The greenway program arose in 1995 as a citizen initiative to improve quality of life in the region. The City of Roanoke, Roanoke County, Salem and the Town of Vinton established the Roanoke Valley Greenway Commission in 1997 with the signing of an Intergovernmental Agreement. At the same time greenway founders set up Pathfinders for Greenways, Inc. to be a non-profit that could involve volunteers in greenway development.
The effort to initiate a greenway program began in 1993 when local citizens of the nonprofit Valley Beautiful Foundation (Roanoke, Virginia) became interested in projects they had seen in other states. They met with city officials to encourage development of greenways in conjunction with replacement of sewer lines. Bringing in such speakers as Ed McMahon, Director of the American Greenways Program, and Sam Rogers, Tennessee Greenway Founder, they began an effort to educate officials and the public on the benefits of greenways.
In the spring of 1995 these citizens persuaded the four local governments to appoint representatives to a Greenways/Open Space Steering Committee. This Steering Committee began by taking field trips to North Carolina and Tennessee to see other communities’ efforts. Convinced that a greenway plan was needed, they persuaded the localities to fund services of a professional greenway planner. The Roanoke Valley-Alleghany Regional Commission facilitated this process and hired the Roanoke Valley Greenway Coordinator.
The summer of 1995 was a busy one as the Steering Committee, assisted by Greenways, Inc. from Cary, N.C., moved to involve the public in greenway planning. A luncheon for 100 elected officials and civic leaders and three public workshops with over 200 people convinced administrators that support for greenways was growing. Using public input on routes and priorities, Greenways, Inc. completed the Conceptual Greenway Plan for the Roanoke Valley in December 1995.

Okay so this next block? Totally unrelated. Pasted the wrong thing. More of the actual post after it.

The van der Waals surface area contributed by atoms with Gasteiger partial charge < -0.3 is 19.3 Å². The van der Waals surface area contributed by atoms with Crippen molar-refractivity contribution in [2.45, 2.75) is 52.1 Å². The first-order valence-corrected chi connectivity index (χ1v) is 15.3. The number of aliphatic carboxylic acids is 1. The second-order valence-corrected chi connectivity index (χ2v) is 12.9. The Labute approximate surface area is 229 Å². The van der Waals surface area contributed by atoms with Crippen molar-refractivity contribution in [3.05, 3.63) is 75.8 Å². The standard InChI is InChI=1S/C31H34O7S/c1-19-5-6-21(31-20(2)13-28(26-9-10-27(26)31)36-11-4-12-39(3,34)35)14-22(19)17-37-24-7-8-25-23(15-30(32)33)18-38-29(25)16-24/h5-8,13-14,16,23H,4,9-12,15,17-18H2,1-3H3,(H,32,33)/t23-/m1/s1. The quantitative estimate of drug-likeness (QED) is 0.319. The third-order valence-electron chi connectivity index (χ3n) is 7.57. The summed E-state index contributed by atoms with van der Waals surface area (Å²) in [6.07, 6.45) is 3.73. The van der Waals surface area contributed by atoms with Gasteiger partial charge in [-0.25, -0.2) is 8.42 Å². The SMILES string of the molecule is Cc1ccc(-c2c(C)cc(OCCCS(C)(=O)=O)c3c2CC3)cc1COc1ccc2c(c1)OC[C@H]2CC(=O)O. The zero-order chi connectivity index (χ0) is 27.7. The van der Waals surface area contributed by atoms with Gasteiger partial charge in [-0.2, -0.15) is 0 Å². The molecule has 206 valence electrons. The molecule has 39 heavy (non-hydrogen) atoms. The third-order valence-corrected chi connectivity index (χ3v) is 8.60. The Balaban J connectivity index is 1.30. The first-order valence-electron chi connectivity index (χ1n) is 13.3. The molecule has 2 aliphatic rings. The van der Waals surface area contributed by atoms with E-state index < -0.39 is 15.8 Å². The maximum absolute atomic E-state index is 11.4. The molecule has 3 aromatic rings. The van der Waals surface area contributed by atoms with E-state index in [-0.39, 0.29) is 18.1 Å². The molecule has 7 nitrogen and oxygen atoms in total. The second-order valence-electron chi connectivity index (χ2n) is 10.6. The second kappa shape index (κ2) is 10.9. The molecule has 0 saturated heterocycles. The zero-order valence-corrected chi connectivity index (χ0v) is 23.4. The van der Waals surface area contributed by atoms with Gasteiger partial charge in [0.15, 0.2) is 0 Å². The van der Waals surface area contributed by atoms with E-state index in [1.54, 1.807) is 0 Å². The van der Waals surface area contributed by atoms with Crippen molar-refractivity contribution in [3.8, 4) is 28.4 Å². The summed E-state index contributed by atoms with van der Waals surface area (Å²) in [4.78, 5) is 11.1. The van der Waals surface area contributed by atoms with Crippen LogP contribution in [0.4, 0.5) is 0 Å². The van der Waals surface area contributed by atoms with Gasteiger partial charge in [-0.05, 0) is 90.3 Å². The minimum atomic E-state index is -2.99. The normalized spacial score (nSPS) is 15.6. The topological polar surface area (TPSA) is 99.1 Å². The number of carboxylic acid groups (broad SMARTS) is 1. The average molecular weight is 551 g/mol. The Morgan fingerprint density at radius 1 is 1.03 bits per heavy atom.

In January of 1996 the Steering Committee began implementation of the Plan’s recommendations by selecting a pilot project. An application for funding under the Intermodal Surface Transportation Efficiency Act (ISTEA) was filed for Mill Mountain Greenway, a cross-jurisdictional route from Roanoke City market to rural Explore Park. The Committee also convinced the four jurisdictions to fund a staff position to assist with greenway efforts around the Valley. In August 1996, Liz Belcher, our Greenway Coordinator, began work out of the regional Fifth Planning District Commission office.
The Greenways Steering Committee, originally appointed for one year, initiated organization of several groups to carry on the greenway effort. The Roanoke Valley Greenway Commission was established by the signing of an Intergovernmental Agreement on Earth Day, April 19, 1997. The Greenway Commission is an advisory body with appointed citizen and staff representatives from each of the four Valley jurisdictions. The Commission’s role is to facilitate coordinated planning, development, and maintenance of the greenway network.
A second group for citizens, called Pathfinders for Greenways, was incorporated to be a nonprofit, volunteer organization to assist with greenway education and promotion, volunteer coordination for construction and maintenance, and fund raising. In addition, the newly formed Western Virginia Land Trust made greenway protection one of its priorities. These three groups work with the four local governments, which retain responsibility for oversight of construction and management within their jurisdictions.